By Suhasini Patni:
We’re all victims of patriarchy. In India, sexist trends are evident in all spheres— whether you’re in your own house or working a 9 to 5 job. But it would be wrong to say there hasn’t been any development in our country. The International Labour Organization noted that female employment in India grew by 9 million between 1994-2010. 9 million! Now, who dare say there isn’t any development and empowerment in this country? However, the ILO also acknowledges that this number would have been twice as large if women has access to employment in “male-dominated” industries too. The problem at hand is not just patriarchy anymore, but also waste of precious human resource.
There exists a gender segregation in the workplace in terms of benefits, hours, leave, wages, opportunities, promotions, etc. This disparity doesn’t just exist because people are not used to seeing women work. While the traditional idea of women being designated as home-makers does say a lot about the labour force disparities, it doesn’t answer the question of segregation within the workplace. Think about it— there is a reason you rarely see female Uber drivers, and why women who work in malls are allowed to leave after 8 p.m. due to safety issues.
Statistics show that only 39% of all Indian women get access to primary school education. Therefore, when most women go out to look for jobs they only get manual and undesirable jobs in the agricultural sector or in handicrafts. In fact, the data from the employment and unemployment surveys of the National Sample Survey also indicates that a majority of female workers, about 63%, were engaged in the agricultural sector in contrast to male workers of whom 56% were in secondary or tertiary sector. The industries they work for are on the decline; handicrafts are dying, the mills are all closing, and large environmental problems are leading to less productivity in agriculture. While 44% women are employed in the agricultural sector, only 27% men share the same occupation. This occupational segregation is definitely a large reason for overall gender segregation in the workplace.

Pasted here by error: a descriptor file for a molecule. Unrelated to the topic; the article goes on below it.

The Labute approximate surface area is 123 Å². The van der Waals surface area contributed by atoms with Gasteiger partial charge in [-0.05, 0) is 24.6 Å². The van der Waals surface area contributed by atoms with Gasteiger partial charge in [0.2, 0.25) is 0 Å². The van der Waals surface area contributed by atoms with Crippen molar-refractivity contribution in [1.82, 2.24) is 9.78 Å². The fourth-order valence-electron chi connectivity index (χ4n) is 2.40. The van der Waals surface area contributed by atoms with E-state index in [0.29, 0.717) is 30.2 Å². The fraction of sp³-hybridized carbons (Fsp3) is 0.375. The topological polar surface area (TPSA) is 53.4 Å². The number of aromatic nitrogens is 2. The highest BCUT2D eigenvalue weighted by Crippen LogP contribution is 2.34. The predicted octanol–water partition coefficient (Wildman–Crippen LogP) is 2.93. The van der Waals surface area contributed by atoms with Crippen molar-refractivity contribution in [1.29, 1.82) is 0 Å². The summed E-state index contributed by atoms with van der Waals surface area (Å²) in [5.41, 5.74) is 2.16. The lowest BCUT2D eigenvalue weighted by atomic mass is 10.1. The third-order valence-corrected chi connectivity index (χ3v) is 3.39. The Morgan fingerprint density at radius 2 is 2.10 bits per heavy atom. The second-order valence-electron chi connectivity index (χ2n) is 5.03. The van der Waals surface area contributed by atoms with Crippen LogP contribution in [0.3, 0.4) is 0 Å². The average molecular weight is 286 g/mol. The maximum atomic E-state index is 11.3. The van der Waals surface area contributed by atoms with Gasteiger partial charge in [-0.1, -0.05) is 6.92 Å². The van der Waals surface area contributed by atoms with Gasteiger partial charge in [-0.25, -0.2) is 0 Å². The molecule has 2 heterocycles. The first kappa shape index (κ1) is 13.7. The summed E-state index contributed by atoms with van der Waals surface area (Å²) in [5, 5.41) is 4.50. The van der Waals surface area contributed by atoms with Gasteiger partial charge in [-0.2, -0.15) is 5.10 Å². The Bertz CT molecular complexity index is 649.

The women who are fortunate enough to find access to proper education join the rat-race for jobs in fast-developing industries and get severely trampled on by their male counterparts. New analysis of data from the 2011 census shows only half as many urban women work as their rural counterparts. Half the population of India is involved in the agricultural sector. Now that the agricultural sector is falling, you would expect that participation of women in the urban workforce would increase, but no. Perhaps this is because women from better-off homes who internalize the values of patriarchy, think that if they can afford to stay at home, they should do so and fulfill their primary duties of a wife and/or mother. Perhaps, rural women only work because they have to. According to India’s National Sample Survey, the proportion of working women in urban areas has increased from 11.9% in 2001 to 15.4% in 2011. But even in this, the fastest growing proportion is that of domestic housework. In The Distribution of Worker by Occupations and Gender in India 2011-12 survey, it was noticed that while 9.15% men were working in the positions of directors and chief executives, only 5.08% women were involved in the same. Perhaps this is why FICCI Ladies Organization, Hyderabad Chapter, is “exploring the possibility of offering a specialized training module for members to become independent directors in listed companies.”